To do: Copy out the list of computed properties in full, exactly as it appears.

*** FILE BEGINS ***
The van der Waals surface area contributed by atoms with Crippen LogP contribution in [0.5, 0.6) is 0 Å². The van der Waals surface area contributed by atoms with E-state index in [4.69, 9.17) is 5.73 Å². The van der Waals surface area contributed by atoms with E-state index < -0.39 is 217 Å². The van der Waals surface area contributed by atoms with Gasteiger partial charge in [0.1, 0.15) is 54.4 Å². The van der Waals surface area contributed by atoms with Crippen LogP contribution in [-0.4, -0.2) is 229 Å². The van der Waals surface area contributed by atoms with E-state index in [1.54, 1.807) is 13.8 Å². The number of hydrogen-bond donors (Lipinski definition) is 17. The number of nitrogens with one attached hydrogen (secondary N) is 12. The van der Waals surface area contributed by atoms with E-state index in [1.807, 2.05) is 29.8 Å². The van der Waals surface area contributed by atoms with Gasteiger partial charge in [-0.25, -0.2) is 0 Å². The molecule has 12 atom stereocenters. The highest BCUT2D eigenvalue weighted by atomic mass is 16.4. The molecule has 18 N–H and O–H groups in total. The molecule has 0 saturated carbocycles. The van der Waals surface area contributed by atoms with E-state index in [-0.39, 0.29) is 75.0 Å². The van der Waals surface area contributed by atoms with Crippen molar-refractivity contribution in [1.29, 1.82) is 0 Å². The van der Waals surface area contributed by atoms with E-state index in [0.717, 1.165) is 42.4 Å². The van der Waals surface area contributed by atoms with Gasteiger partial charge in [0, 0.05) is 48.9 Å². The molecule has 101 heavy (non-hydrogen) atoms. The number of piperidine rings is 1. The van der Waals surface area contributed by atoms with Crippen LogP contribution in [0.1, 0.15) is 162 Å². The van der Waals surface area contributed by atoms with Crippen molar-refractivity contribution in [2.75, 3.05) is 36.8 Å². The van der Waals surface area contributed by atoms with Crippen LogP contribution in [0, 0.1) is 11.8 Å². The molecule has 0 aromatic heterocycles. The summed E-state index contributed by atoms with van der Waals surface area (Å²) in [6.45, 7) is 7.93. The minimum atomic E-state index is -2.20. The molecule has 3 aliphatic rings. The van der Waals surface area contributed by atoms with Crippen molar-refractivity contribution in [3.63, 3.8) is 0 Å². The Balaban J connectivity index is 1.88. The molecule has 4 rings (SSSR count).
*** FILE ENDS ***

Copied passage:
The van der Waals surface area contributed by atoms with Crippen LogP contribution in [0.5, 0.6) is 0 Å². The van der Waals surface area contributed by atoms with E-state index in [4.69, 9.17) is 5.73 Å². The van der Waals surface area contributed by atoms with E-state index < -0.39 is 217 Å². The van der Waals surface area contributed by atoms with Gasteiger partial charge in [0.1, 0.15) is 54.4 Å². The van der Waals surface area contributed by atoms with Crippen LogP contribution in [-0.4, -0.2) is 229 Å². The van der Waals surface area contributed by atoms with E-state index in [1.54, 1.807) is 13.8 Å². The number of hydrogen-bond donors (Lipinski definition) is 17. The number of nitrogens with one attached hydrogen (secondary N) is 12. The van der Waals surface area contributed by atoms with E-state index in [1.807, 2.05) is 29.8 Å². The van der Waals surface area contributed by atoms with Gasteiger partial charge in [-0.25, -0.2) is 0 Å². The molecule has 12 atom stereocenters. The highest BCUT2D eigenvalue weighted by atomic mass is 16.4. The molecule has 18 N–H and O–H groups in total. The molecule has 0 saturated carbocycles. The van der Waals surface area contributed by atoms with E-state index in [-0.39, 0.29) is 75.0 Å². The van der Waals surface area contributed by atoms with Crippen molar-refractivity contribution in [1.29, 1.82) is 0 Å². The van der Waals surface area contributed by atoms with E-state index in [0.717, 1.165) is 42.4 Å². The van der Waals surface area contributed by atoms with Gasteiger partial charge in [0, 0.05) is 48.9 Å². The molecule has 101 heavy (non-hydrogen) atoms. The number of piperidine rings is 1. The van der Waals surface area contributed by atoms with Crippen LogP contribution in [0.1, 0.15) is 162 Å². The van der Waals surface area contributed by atoms with Crippen molar-refractivity contribution in [2.75, 3.05) is 36.8 Å². The van der Waals surface area contributed by atoms with Crippen LogP contribution in [0, 0.1) is 11.8 Å². The molecule has 0 aromatic heterocycles. The summed E-state index contributed by atoms with van der Waals surface area (Å²) in [6.45, 7) is 7.93. The minimum atomic E-state index is -2.20. The molecule has 3 aliphatic rings. The van der Waals surface area contributed by atoms with Crippen molar-refractivity contribution in [3.63, 3.8) is 0 Å². The Balaban J connectivity index is 1.88. The molecule has 4 rings (SSSR count).